Friday, February 19, 2010

Health-care reform limbo sets stage for wave of hospital mergers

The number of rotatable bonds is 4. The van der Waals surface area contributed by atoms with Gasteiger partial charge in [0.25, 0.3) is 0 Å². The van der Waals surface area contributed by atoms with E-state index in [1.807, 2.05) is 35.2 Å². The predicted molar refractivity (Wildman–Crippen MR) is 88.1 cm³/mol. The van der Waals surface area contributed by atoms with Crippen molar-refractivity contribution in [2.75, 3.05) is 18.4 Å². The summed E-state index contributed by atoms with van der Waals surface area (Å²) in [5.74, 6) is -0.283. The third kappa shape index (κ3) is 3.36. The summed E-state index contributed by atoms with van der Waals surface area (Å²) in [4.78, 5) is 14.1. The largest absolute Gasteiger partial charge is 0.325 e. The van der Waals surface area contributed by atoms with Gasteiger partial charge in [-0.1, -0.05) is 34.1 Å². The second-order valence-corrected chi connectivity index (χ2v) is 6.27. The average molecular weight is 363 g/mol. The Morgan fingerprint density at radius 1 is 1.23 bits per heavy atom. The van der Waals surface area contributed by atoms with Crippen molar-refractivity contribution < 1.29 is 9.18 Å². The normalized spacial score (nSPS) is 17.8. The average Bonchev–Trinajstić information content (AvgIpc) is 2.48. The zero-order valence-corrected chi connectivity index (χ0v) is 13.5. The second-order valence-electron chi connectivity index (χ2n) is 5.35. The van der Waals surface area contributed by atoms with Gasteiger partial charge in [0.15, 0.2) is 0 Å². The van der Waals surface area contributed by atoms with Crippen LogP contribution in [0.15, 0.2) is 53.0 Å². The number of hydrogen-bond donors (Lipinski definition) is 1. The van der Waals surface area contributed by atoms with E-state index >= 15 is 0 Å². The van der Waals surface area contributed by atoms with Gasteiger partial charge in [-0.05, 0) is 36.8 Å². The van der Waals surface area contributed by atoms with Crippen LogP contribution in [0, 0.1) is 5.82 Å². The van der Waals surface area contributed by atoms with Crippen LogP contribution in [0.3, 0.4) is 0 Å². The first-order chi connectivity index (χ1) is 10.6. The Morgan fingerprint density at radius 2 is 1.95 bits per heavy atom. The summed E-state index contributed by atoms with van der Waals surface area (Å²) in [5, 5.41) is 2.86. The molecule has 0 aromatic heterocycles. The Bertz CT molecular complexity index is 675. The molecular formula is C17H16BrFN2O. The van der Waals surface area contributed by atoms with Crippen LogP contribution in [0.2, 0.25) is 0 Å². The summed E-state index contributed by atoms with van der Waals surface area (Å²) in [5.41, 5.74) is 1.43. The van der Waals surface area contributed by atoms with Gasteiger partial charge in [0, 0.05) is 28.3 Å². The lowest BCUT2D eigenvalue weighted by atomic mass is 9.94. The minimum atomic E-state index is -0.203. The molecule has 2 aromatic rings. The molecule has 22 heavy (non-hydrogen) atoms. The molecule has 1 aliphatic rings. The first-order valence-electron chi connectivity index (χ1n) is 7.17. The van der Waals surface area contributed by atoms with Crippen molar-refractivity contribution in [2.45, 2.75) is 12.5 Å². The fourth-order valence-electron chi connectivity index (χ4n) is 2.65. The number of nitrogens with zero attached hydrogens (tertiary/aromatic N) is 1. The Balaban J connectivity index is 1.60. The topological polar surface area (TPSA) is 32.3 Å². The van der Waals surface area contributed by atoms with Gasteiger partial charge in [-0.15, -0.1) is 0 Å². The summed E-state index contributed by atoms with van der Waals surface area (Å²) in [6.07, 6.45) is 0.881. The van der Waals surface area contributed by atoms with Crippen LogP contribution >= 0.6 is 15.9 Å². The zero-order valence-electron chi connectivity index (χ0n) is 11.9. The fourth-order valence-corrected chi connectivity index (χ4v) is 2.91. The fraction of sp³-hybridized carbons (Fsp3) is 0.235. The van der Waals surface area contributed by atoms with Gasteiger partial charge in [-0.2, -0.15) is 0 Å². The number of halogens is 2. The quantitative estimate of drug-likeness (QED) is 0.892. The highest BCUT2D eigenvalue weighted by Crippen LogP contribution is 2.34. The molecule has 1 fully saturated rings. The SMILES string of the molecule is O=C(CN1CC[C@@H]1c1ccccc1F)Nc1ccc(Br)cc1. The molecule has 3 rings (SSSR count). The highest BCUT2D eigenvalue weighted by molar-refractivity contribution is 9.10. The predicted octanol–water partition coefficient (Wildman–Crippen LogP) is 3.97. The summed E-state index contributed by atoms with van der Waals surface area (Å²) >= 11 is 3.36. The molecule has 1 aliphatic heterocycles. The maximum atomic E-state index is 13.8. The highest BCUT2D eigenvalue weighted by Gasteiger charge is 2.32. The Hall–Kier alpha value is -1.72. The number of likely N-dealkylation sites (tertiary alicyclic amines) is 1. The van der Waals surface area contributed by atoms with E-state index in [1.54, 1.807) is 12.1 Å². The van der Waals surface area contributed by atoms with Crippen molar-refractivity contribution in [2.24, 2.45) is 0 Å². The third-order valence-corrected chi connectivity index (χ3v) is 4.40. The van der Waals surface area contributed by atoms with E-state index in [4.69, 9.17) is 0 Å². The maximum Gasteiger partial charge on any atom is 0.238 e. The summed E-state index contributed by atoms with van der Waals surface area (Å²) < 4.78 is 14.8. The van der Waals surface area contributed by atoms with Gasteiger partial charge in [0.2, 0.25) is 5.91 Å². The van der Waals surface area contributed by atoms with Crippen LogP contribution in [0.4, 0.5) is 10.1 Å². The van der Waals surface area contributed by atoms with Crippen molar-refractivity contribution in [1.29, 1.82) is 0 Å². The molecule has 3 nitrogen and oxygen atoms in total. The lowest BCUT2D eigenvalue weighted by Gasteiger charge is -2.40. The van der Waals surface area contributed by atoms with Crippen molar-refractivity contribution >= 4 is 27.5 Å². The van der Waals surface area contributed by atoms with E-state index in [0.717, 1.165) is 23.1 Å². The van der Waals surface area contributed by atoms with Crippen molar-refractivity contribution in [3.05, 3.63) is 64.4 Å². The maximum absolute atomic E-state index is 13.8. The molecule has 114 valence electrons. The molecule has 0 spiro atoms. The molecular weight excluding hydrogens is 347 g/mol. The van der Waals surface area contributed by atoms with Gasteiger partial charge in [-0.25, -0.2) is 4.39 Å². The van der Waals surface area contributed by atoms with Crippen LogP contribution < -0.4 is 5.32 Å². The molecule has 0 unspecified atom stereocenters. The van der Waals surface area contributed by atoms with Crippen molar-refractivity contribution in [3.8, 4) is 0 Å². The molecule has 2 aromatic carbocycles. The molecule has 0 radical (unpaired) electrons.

Analysts expect health-reform stall to strain nonprofits By Getahn Ward • THE TENNESSEAN • February 19, 2010 Health-care reform was a pill that many hospital operators were willing to swallow, especially given the promise of insurance coverage for more people that would offset expected cuts in reimbursements. Now, with comprehensive reform in limbo and expectations of piecemeal legislation that would bring more gradual changes, analysts see continued growth in patients who can't afford to pay even as cuts to programs such as Medicare remain possible. "Our fear is we're going to see the cuts without the coverage," said Craig Becker, chief executive of the Tennessee Hospital Association, a trade group. Analysts expect a new wave of mergers and acquisitions in the wake of the collapse of comprehensive health reform, as nonprofit hospitals faced with financial pressures seek alliances with larger hospital chains that are better capitalized. "Providers will continue to be pressed to operate their institutions at lower costs and more efficiently utilizing the best available health-care information technology," said Leigh Walton, an attorney and co-head of the health-care group at Bass Berry & Sims law firm here. "Some of the smaller systems will not have access to the capital to, for example, implement strong health-care IT and... may suffer from basically the inability to run as efficiently as a large system." In recent conference calls with analysts, officials of several Nashville area hospital chains have cited encouraging prospects for mergers and acquisitions. On Thursday, executives of Community Health Systems said a fair amount of activity should continue in the next 18 months as lower investment returns hinder abilities of hospitals, especially not-for-profit players, to fund capital projects. "It's not that their operating results haven't been decent, but they are all continuing to miss those nice investment returns they enjoyed for several years," said Charlie Martin, chief executive of Vanguard Health Systems, during that company's conference call last week. "So their balance sheets are not necessarily in good shape." More competition for acquisitions, however, could drive up prices that had fallen sharply, said Wayne T. Smith, CEO of Franklin-based Community Health, citing its plans for at least two acquisitions this year. "The difference between today and a year ago is buyers have interest in acquisitions and have access to capital," said CRT Capital analyst Sheryl Skolnick. "A year ago, they might have been interested, but the credit markets has just began to open up again." While some CEOs have avoided direct answers to questions on reform, Iasis Healthcare's David White bluntly called the effort a "disjointed, herky-jerky process" and more health-care "deform" than reform. "My suspicion and guess is that they're going to go ahead and implement their cuts that supposedly the health-care industry agreed to, at some point in time in the future," Martin said, referring to $155 billion in cuts the hospital sector pledged as part of reform. Although a comprehensive expansion of coverage in exchange for the cuts isn't likely, considering that the reform push has stalled, experts see incremental reforms in areas such as allowing for sale of policies across state lines and restricting denial of coverage by insurers because of pre-existing conditions. Those along with other potential measures, such as coverage for more children, could help hospitals, but not like expanding coverage to a majority of the 46 million people nationwide without insurance. Rate cuts expected With government's share of the nation's health-care bill is expected to rise to more than half of all spending by 2012, cuts in Medicare rates are inevitable, experts said. If next month's release of the Medicare Trustees Report shows acceleration of the time by which a key fund would run out of money, there could be pressure on Congress to make sharp cuts, said John M. Cousins, an analyst with CIT Group based in Tallahassee, Fla. "We all know that the deficit cannot continue to grow at the way it is, so payment cuts are going to come," said Reggie Hill, a health law attorney and partner in the Waller Lansden Dortch & Davis law firm in Nashville. "It's just the question of when." Hill will be watching to see the outcome of the health-care summit that President Obama plans next week. Many experts said chances are slim for compromise between Republicans and Democrats on differences that have stalled the reform. "It could turn out to be a bust," Hill said about the summit. "On the other hand, it could be some indication there'll be agreement to move forward on some sort of piecemeal reform."

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